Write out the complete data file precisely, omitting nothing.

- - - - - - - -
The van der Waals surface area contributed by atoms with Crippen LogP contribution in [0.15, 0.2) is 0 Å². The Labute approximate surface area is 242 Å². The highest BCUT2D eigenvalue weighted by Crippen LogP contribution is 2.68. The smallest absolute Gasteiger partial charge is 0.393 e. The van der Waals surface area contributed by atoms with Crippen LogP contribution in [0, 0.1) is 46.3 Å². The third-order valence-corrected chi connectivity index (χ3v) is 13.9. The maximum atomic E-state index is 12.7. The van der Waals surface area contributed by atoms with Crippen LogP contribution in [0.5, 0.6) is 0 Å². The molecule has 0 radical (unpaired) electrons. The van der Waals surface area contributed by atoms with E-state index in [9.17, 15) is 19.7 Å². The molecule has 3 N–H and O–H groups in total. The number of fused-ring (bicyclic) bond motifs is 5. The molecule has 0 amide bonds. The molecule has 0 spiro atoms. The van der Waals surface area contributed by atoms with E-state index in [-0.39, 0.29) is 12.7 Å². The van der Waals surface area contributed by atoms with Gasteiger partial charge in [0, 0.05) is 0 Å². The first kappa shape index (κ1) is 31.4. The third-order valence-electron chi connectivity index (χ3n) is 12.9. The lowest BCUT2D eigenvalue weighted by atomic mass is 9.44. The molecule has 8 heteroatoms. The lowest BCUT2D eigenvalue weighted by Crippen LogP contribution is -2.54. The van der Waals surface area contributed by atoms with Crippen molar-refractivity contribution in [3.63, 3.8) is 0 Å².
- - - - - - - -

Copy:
The van der Waals surface area contributed by atoms with Crippen LogP contribution in [0.15, 0.2) is 0 Å². The Labute approximate surface area is 242 Å². The highest BCUT2D eigenvalue weighted by Crippen LogP contribution is 2.68. The smallest absolute Gasteiger partial charge is 0.393 e. The van der Waals surface area contributed by atoms with Crippen LogP contribution in [0, 0.1) is 46.3 Å². The third-order valence-corrected chi connectivity index (χ3v) is 13.9. The maximum atomic E-state index is 12.7. The van der Waals surface area contributed by atoms with Crippen LogP contribution in [0.5, 0.6) is 0 Å². The molecule has 0 radical (unpaired) electrons. The van der Waals surface area contributed by atoms with E-state index in [9.17, 15) is 19.7 Å². The molecule has 3 N–H and O–H groups in total. The number of fused-ring (bicyclic) bond motifs is 5. The molecule has 0 amide bonds. The molecule has 0 spiro atoms. The van der Waals surface area contributed by atoms with E-state index in [-0.39, 0.29) is 12.7 Å². The van der Waals surface area contributed by atoms with Gasteiger partial charge in [0, 0.05) is 0 Å². The first kappa shape index (κ1) is 31.4. The third-order valence-electron chi connectivity index (χ3n) is 12.9. The lowest BCUT2D eigenvalue weighted by atomic mass is 9.44. The molecule has 8 heteroatoms. The lowest BCUT2D eigenvalue weighted by Crippen LogP contribution is -2.54. The van der Waals surface area contributed by atoms with Crippen molar-refractivity contribution in [3.63, 3.8) is 0 Å².